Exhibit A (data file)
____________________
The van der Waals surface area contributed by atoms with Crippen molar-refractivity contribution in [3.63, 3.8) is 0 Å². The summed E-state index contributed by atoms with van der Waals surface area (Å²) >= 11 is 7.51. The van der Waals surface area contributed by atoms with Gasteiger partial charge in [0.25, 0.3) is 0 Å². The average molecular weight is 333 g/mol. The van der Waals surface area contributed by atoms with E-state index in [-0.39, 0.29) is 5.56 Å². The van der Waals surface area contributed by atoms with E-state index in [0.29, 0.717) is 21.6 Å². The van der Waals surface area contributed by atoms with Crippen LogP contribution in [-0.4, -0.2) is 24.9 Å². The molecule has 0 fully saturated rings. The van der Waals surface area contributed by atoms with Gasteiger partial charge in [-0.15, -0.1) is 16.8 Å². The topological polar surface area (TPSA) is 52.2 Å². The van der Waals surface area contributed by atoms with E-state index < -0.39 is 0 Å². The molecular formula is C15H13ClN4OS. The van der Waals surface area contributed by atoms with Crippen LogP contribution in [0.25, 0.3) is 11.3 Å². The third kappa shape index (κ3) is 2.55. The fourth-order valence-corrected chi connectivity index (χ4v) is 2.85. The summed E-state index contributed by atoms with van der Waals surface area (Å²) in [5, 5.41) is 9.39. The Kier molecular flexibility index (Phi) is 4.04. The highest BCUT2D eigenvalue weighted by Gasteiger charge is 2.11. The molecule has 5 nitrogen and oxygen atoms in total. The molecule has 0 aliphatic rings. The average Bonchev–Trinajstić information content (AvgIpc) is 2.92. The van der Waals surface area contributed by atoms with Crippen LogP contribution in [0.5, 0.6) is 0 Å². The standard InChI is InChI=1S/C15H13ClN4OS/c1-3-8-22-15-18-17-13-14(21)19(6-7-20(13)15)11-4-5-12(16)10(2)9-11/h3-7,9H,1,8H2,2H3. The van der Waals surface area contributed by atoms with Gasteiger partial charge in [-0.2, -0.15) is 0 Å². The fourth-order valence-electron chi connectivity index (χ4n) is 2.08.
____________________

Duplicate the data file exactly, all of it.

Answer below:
The van der Waals surface area contributed by atoms with Crippen molar-refractivity contribution in [3.63, 3.8) is 0 Å². The summed E-state index contributed by atoms with van der Waals surface area (Å²) >= 11 is 7.51. The van der Waals surface area contributed by atoms with Gasteiger partial charge in [0.25, 0.3) is 0 Å². The average molecular weight is 333 g/mol. The van der Waals surface area contributed by atoms with E-state index in [-0.39, 0.29) is 5.56 Å². The van der Waals surface area contributed by atoms with E-state index in [0.29, 0.717) is 21.6 Å². The van der Waals surface area contributed by atoms with Crippen LogP contribution in [-0.4, -0.2) is 24.9 Å². The molecule has 0 fully saturated rings. The van der Waals surface area contributed by atoms with Gasteiger partial charge in [-0.15, -0.1) is 16.8 Å². The topological polar surface area (TPSA) is 52.2 Å². The van der Waals surface area contributed by atoms with E-state index < -0.39 is 0 Å². The molecular formula is C15H13ClN4OS. The van der Waals surface area contributed by atoms with Crippen LogP contribution in [0.25, 0.3) is 11.3 Å². The third kappa shape index (κ3) is 2.55. The fourth-order valence-corrected chi connectivity index (χ4v) is 2.85. The summed E-state index contributed by atoms with van der Waals surface area (Å²) in [5, 5.41) is 9.39. The Kier molecular flexibility index (Phi) is 4.04. The highest BCUT2D eigenvalue weighted by Gasteiger charge is 2.11. The molecule has 5 nitrogen and oxygen atoms in total. The molecule has 0 aliphatic rings. The average Bonchev–Trinajstić information content (AvgIpc) is 2.92. The van der Waals surface area contributed by atoms with Crippen LogP contribution in [0.5, 0.6) is 0 Å². The standard InChI is InChI=1S/C15H13ClN4OS/c1-3-8-22-15-18-17-13-14(21)19(6-7-20(13)15)11-4-5-12(16)10(2)9-11/h3-7,9H,1,8H2,2H3. The van der Waals surface area contributed by atoms with Gasteiger partial charge in [-0.2, -0.15) is 0 Å². The fourth-order valence-electron chi connectivity index (χ4n) is 2.08.